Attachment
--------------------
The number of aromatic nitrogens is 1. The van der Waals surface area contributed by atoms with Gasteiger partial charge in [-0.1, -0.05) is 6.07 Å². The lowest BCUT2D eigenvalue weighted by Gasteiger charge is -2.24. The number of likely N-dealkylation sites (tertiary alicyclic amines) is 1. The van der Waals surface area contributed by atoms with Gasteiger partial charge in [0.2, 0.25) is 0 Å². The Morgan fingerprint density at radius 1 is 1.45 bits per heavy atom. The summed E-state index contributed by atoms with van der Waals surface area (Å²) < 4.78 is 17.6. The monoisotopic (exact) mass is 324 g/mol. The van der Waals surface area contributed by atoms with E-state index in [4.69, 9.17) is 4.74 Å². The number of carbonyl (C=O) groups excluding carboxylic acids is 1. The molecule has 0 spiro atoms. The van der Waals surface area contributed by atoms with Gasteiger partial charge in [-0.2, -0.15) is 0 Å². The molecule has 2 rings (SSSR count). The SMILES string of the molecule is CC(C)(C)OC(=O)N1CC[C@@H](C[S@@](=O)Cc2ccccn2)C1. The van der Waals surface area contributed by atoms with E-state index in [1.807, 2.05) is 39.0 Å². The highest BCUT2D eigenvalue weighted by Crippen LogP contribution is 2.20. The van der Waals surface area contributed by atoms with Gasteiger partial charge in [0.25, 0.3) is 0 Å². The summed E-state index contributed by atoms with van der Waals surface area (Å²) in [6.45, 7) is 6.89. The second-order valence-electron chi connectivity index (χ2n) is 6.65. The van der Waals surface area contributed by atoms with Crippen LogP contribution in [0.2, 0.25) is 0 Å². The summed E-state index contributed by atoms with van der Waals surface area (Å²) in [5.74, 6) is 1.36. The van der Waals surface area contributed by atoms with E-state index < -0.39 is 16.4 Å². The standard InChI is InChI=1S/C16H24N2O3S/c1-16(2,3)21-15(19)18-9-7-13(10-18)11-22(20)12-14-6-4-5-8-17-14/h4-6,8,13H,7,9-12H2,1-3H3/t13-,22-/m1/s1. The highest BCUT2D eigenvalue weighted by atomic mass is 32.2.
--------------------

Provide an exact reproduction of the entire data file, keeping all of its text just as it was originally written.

The number of aromatic nitrogens is 1. The van der Waals surface area contributed by atoms with Gasteiger partial charge in [-0.1, -0.05) is 6.07 Å². The lowest BCUT2D eigenvalue weighted by Gasteiger charge is -2.24. The number of likely N-dealkylation sites (tertiary alicyclic amines) is 1. The van der Waals surface area contributed by atoms with Gasteiger partial charge in [0.2, 0.25) is 0 Å². The Morgan fingerprint density at radius 1 is 1.45 bits per heavy atom. The summed E-state index contributed by atoms with van der Waals surface area (Å²) < 4.78 is 17.6. The monoisotopic (exact) mass is 324 g/mol. The van der Waals surface area contributed by atoms with E-state index in [4.69, 9.17) is 4.74 Å². The number of carbonyl (C=O) groups excluding carboxylic acids is 1. The molecule has 0 spiro atoms. The van der Waals surface area contributed by atoms with Gasteiger partial charge in [-0.2, -0.15) is 0 Å². The molecule has 2 rings (SSSR count). The SMILES string of the molecule is CC(C)(C)OC(=O)N1CC[C@@H](C[S@@](=O)Cc2ccccn2)C1. The van der Waals surface area contributed by atoms with E-state index in [1.807, 2.05) is 39.0 Å². The highest BCUT2D eigenvalue weighted by Crippen LogP contribution is 2.20. The van der Waals surface area contributed by atoms with Gasteiger partial charge in [0.25, 0.3) is 0 Å². The summed E-state index contributed by atoms with van der Waals surface area (Å²) in [6.45, 7) is 6.89. The second-order valence-electron chi connectivity index (χ2n) is 6.65. The van der Waals surface area contributed by atoms with Crippen LogP contribution in [0.2, 0.25) is 0 Å². The summed E-state index contributed by atoms with van der Waals surface area (Å²) in [5.74, 6) is 1.36. The van der Waals surface area contributed by atoms with E-state index < -0.39 is 16.4 Å². The standard InChI is InChI=1S/C16H24N2O3S/c1-16(2,3)21-15(19)18-9-7-13(10-18)11-22(20)12-14-6-4-5-8-17-14/h4-6,8,13H,7,9-12H2,1-3H3/t13-,22-/m1/s1. The highest BCUT2D eigenvalue weighted by atomic mass is 32.2.